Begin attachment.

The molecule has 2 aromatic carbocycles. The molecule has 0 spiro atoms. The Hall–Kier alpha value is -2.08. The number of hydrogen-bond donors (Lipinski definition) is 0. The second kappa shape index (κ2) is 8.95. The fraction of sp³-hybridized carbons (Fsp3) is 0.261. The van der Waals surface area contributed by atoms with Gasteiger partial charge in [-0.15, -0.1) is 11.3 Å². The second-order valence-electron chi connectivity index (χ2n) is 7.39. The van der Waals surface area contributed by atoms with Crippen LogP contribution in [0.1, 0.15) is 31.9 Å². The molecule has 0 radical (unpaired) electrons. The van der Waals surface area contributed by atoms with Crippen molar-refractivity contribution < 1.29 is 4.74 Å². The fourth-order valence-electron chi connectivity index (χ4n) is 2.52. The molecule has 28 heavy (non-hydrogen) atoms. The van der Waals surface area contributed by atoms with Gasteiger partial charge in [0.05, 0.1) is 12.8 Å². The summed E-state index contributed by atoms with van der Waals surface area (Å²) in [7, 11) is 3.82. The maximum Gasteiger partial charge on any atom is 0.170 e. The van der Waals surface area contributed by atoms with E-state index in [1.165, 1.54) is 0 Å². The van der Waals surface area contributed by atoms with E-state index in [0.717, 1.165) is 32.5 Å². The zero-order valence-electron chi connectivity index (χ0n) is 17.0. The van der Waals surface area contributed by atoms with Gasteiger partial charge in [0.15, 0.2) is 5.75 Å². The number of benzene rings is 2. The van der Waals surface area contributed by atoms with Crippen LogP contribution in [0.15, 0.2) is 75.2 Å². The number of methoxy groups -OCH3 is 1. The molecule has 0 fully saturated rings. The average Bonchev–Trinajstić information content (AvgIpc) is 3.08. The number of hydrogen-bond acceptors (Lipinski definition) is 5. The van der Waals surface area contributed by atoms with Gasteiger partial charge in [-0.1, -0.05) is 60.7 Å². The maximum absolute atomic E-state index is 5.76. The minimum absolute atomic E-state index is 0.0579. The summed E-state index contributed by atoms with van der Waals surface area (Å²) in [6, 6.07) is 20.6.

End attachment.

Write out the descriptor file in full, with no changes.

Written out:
The molecule has 2 aromatic carbocycles. The molecule has 0 spiro atoms. The Hall–Kier alpha value is -2.08. The number of hydrogen-bond donors (Lipinski definition) is 0. The second kappa shape index (κ2) is 8.95. The fraction of sp³-hybridized carbons (Fsp3) is 0.261. The van der Waals surface area contributed by atoms with Gasteiger partial charge in [-0.15, -0.1) is 11.3 Å². The second-order valence-electron chi connectivity index (χ2n) is 7.39. The van der Waals surface area contributed by atoms with Crippen LogP contribution in [0.1, 0.15) is 31.9 Å². The molecule has 0 radical (unpaired) electrons. The van der Waals surface area contributed by atoms with Crippen molar-refractivity contribution < 1.29 is 4.74 Å². The fourth-order valence-electron chi connectivity index (χ4n) is 2.52. The molecule has 28 heavy (non-hydrogen) atoms. The van der Waals surface area contributed by atoms with Gasteiger partial charge in [0.05, 0.1) is 12.8 Å². The summed E-state index contributed by atoms with van der Waals surface area (Å²) in [7, 11) is 3.82. The maximum Gasteiger partial charge on any atom is 0.170 e. The van der Waals surface area contributed by atoms with E-state index in [1.165, 1.54) is 0 Å². The van der Waals surface area contributed by atoms with E-state index in [0.717, 1.165) is 32.5 Å². The zero-order valence-electron chi connectivity index (χ0n) is 17.0. The van der Waals surface area contributed by atoms with Gasteiger partial charge in [0.15, 0.2) is 5.75 Å². The number of benzene rings is 2. The van der Waals surface area contributed by atoms with Crippen LogP contribution in [0.15, 0.2) is 75.2 Å². The number of methoxy groups -OCH3 is 1. The molecule has 0 fully saturated rings. The average Bonchev–Trinajstić information content (AvgIpc) is 3.08. The number of hydrogen-bond acceptors (Lipinski definition) is 5. The van der Waals surface area contributed by atoms with Gasteiger partial charge in [-0.1, -0.05) is 60.7 Å². The maximum absolute atomic E-state index is 5.76. The minimum absolute atomic E-state index is 0.0579. The summed E-state index contributed by atoms with van der Waals surface area (Å²) in [6, 6.07) is 20.6.